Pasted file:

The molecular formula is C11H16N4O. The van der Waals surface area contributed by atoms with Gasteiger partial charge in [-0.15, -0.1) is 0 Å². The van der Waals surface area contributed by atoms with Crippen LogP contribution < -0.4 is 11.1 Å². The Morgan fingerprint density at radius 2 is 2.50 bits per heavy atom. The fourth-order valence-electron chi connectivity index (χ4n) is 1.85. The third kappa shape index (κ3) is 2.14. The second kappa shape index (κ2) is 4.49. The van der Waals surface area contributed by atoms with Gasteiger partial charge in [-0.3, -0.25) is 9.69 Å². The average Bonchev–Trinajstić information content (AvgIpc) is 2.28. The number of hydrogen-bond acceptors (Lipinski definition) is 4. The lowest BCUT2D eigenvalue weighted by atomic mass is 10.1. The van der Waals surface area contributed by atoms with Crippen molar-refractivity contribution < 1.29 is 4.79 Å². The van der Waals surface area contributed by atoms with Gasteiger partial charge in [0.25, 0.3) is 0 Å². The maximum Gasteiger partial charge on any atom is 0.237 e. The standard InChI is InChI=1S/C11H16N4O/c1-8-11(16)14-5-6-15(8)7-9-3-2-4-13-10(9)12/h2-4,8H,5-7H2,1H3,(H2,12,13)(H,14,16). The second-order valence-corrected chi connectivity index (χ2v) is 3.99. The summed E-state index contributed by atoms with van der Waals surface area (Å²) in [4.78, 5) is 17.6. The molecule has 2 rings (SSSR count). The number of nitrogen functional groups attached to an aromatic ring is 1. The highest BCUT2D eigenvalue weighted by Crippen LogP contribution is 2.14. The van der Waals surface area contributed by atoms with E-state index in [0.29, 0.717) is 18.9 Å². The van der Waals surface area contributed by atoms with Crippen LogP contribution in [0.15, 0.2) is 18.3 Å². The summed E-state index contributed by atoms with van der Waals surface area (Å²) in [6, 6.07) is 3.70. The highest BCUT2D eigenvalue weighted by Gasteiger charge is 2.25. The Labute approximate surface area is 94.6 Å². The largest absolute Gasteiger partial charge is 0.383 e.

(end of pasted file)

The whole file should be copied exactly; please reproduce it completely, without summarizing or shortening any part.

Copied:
The molecular formula is C11H16N4O. The van der Waals surface area contributed by atoms with Gasteiger partial charge in [-0.15, -0.1) is 0 Å². The van der Waals surface area contributed by atoms with Crippen LogP contribution < -0.4 is 11.1 Å². The Morgan fingerprint density at radius 2 is 2.50 bits per heavy atom. The fourth-order valence-electron chi connectivity index (χ4n) is 1.85. The third kappa shape index (κ3) is 2.14. The second kappa shape index (κ2) is 4.49. The van der Waals surface area contributed by atoms with Gasteiger partial charge in [-0.3, -0.25) is 9.69 Å². The average Bonchev–Trinajstić information content (AvgIpc) is 2.28. The number of hydrogen-bond acceptors (Lipinski definition) is 4. The lowest BCUT2D eigenvalue weighted by atomic mass is 10.1. The van der Waals surface area contributed by atoms with Crippen molar-refractivity contribution < 1.29 is 4.79 Å². The van der Waals surface area contributed by atoms with Gasteiger partial charge in [0.25, 0.3) is 0 Å². The maximum Gasteiger partial charge on any atom is 0.237 e. The standard InChI is InChI=1S/C11H16N4O/c1-8-11(16)14-5-6-15(8)7-9-3-2-4-13-10(9)12/h2-4,8H,5-7H2,1H3,(H2,12,13)(H,14,16). The second-order valence-corrected chi connectivity index (χ2v) is 3.99. The summed E-state index contributed by atoms with van der Waals surface area (Å²) in [4.78, 5) is 17.6. The molecule has 2 rings (SSSR count). The number of nitrogen functional groups attached to an aromatic ring is 1. The highest BCUT2D eigenvalue weighted by Crippen LogP contribution is 2.14. The van der Waals surface area contributed by atoms with E-state index in [0.29, 0.717) is 18.9 Å². The van der Waals surface area contributed by atoms with Crippen LogP contribution in [0.15, 0.2) is 18.3 Å². The summed E-state index contributed by atoms with van der Waals surface area (Å²) in [6, 6.07) is 3.70. The highest BCUT2D eigenvalue weighted by Gasteiger charge is 2.25. The Labute approximate surface area is 94.6 Å². The largest absolute Gasteiger partial charge is 0.383 e.